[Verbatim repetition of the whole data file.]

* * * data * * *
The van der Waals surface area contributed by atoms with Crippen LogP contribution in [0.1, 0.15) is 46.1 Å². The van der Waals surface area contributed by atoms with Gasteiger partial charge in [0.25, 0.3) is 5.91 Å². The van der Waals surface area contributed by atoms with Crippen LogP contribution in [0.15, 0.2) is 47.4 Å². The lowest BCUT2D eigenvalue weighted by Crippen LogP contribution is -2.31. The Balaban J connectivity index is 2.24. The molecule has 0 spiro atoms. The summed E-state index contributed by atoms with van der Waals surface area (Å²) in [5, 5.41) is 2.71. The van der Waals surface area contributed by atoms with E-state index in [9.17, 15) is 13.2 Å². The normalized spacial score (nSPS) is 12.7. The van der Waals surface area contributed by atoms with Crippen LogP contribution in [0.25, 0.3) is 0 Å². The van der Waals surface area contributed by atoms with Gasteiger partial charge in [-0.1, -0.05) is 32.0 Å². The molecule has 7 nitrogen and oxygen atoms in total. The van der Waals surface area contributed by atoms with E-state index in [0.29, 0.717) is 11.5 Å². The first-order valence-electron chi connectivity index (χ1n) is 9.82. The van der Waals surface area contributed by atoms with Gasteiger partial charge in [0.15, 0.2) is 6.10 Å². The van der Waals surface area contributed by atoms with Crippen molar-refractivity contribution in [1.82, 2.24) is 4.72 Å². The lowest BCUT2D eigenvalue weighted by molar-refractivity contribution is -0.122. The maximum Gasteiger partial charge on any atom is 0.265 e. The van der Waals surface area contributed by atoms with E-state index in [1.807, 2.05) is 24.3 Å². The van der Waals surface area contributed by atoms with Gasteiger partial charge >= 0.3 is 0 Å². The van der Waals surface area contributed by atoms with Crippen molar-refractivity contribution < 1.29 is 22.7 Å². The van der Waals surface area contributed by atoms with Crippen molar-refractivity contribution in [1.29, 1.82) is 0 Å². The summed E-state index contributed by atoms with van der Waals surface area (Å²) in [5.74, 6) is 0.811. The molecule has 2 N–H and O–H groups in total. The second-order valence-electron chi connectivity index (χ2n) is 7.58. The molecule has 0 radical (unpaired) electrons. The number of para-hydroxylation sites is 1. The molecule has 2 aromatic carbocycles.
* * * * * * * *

The van der Waals surface area contributed by atoms with Crippen LogP contribution in [0.1, 0.15) is 46.1 Å². The van der Waals surface area contributed by atoms with Gasteiger partial charge in [0.25, 0.3) is 5.91 Å². The van der Waals surface area contributed by atoms with Crippen LogP contribution in [0.15, 0.2) is 47.4 Å². The lowest BCUT2D eigenvalue weighted by Crippen LogP contribution is -2.31. The Balaban J connectivity index is 2.24. The molecule has 0 spiro atoms. The summed E-state index contributed by atoms with van der Waals surface area (Å²) in [5, 5.41) is 2.71. The van der Waals surface area contributed by atoms with E-state index in [9.17, 15) is 13.2 Å². The normalized spacial score (nSPS) is 12.7. The van der Waals surface area contributed by atoms with Crippen LogP contribution in [0.25, 0.3) is 0 Å². The van der Waals surface area contributed by atoms with Gasteiger partial charge in [-0.1, -0.05) is 32.0 Å². The molecule has 7 nitrogen and oxygen atoms in total. The van der Waals surface area contributed by atoms with E-state index in [0.29, 0.717) is 11.5 Å². The first-order valence-electron chi connectivity index (χ1n) is 9.82. The van der Waals surface area contributed by atoms with Gasteiger partial charge in [0.15, 0.2) is 6.10 Å². The van der Waals surface area contributed by atoms with Crippen molar-refractivity contribution in [1.82, 2.24) is 4.72 Å². The lowest BCUT2D eigenvalue weighted by molar-refractivity contribution is -0.122. The maximum Gasteiger partial charge on any atom is 0.265 e. The van der Waals surface area contributed by atoms with E-state index in [1.807, 2.05) is 24.3 Å². The van der Waals surface area contributed by atoms with Gasteiger partial charge >= 0.3 is 0 Å². The van der Waals surface area contributed by atoms with Crippen molar-refractivity contribution < 1.29 is 22.7 Å². The van der Waals surface area contributed by atoms with Crippen molar-refractivity contribution in [1.29, 1.82) is 0 Å². The summed E-state index contributed by atoms with van der Waals surface area (Å²) in [5.74, 6) is 0.811. The molecule has 2 N–H and O–H groups in total. The second-order valence-electron chi connectivity index (χ2n) is 7.58. The molecule has 0 radical (unpaired) electrons. The number of para-hydroxylation sites is 1. The molecule has 2 aromatic carbocycles.